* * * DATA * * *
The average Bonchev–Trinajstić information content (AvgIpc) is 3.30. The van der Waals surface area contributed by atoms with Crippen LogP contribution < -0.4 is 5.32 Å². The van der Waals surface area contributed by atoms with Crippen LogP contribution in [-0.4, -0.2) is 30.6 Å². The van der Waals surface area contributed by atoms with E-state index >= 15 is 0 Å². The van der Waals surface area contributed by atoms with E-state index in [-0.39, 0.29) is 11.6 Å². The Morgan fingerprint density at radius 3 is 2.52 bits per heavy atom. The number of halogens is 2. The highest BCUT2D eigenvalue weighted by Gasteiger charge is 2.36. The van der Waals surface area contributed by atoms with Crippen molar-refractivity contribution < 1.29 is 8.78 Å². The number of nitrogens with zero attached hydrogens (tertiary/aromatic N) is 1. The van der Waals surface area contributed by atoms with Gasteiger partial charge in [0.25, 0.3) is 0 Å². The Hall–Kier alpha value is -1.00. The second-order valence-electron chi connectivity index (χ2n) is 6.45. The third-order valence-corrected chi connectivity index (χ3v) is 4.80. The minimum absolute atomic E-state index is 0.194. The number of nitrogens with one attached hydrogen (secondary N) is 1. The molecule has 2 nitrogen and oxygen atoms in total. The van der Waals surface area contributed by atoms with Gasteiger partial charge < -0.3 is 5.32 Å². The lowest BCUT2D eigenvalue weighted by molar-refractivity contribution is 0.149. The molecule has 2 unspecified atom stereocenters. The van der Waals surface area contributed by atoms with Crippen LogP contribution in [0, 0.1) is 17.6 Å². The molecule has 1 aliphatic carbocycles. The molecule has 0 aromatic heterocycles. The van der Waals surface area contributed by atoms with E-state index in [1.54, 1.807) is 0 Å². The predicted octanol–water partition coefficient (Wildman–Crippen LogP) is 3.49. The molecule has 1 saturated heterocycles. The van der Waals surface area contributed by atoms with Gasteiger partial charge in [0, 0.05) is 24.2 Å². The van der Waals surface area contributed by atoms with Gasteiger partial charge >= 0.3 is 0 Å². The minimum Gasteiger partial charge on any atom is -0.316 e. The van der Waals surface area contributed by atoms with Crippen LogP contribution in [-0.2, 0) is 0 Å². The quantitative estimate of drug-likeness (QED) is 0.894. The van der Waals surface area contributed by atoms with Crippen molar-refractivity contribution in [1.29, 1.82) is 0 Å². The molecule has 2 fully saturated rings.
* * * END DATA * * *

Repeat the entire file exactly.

The average Bonchev–Trinajstić information content (AvgIpc) is 3.30. The van der Waals surface area contributed by atoms with Crippen LogP contribution < -0.4 is 5.32 Å². The van der Waals surface area contributed by atoms with Crippen LogP contribution in [-0.4, -0.2) is 30.6 Å². The van der Waals surface area contributed by atoms with E-state index >= 15 is 0 Å². The van der Waals surface area contributed by atoms with E-state index in [-0.39, 0.29) is 11.6 Å². The Morgan fingerprint density at radius 3 is 2.52 bits per heavy atom. The number of halogens is 2. The highest BCUT2D eigenvalue weighted by Gasteiger charge is 2.36. The van der Waals surface area contributed by atoms with Crippen molar-refractivity contribution < 1.29 is 8.78 Å². The number of nitrogens with zero attached hydrogens (tertiary/aromatic N) is 1. The van der Waals surface area contributed by atoms with Gasteiger partial charge in [0.25, 0.3) is 0 Å². The Hall–Kier alpha value is -1.00. The second-order valence-electron chi connectivity index (χ2n) is 6.45. The third-order valence-corrected chi connectivity index (χ3v) is 4.80. The minimum absolute atomic E-state index is 0.194. The number of nitrogens with one attached hydrogen (secondary N) is 1. The molecule has 2 nitrogen and oxygen atoms in total. The van der Waals surface area contributed by atoms with Gasteiger partial charge < -0.3 is 5.32 Å². The lowest BCUT2D eigenvalue weighted by molar-refractivity contribution is 0.149. The molecule has 2 unspecified atom stereocenters. The van der Waals surface area contributed by atoms with Crippen LogP contribution in [0, 0.1) is 17.6 Å². The molecule has 1 aliphatic carbocycles. The molecule has 0 aromatic heterocycles. The van der Waals surface area contributed by atoms with E-state index in [1.54, 1.807) is 0 Å². The predicted octanol–water partition coefficient (Wildman–Crippen LogP) is 3.49. The molecule has 1 saturated heterocycles. The van der Waals surface area contributed by atoms with Gasteiger partial charge in [0, 0.05) is 24.2 Å². The van der Waals surface area contributed by atoms with Gasteiger partial charge >= 0.3 is 0 Å². The minimum Gasteiger partial charge on any atom is -0.316 e. The van der Waals surface area contributed by atoms with Crippen LogP contribution in [-0.2, 0) is 0 Å². The quantitative estimate of drug-likeness (QED) is 0.894. The van der Waals surface area contributed by atoms with Crippen molar-refractivity contribution in [1.29, 1.82) is 0 Å². The molecule has 2 fully saturated rings.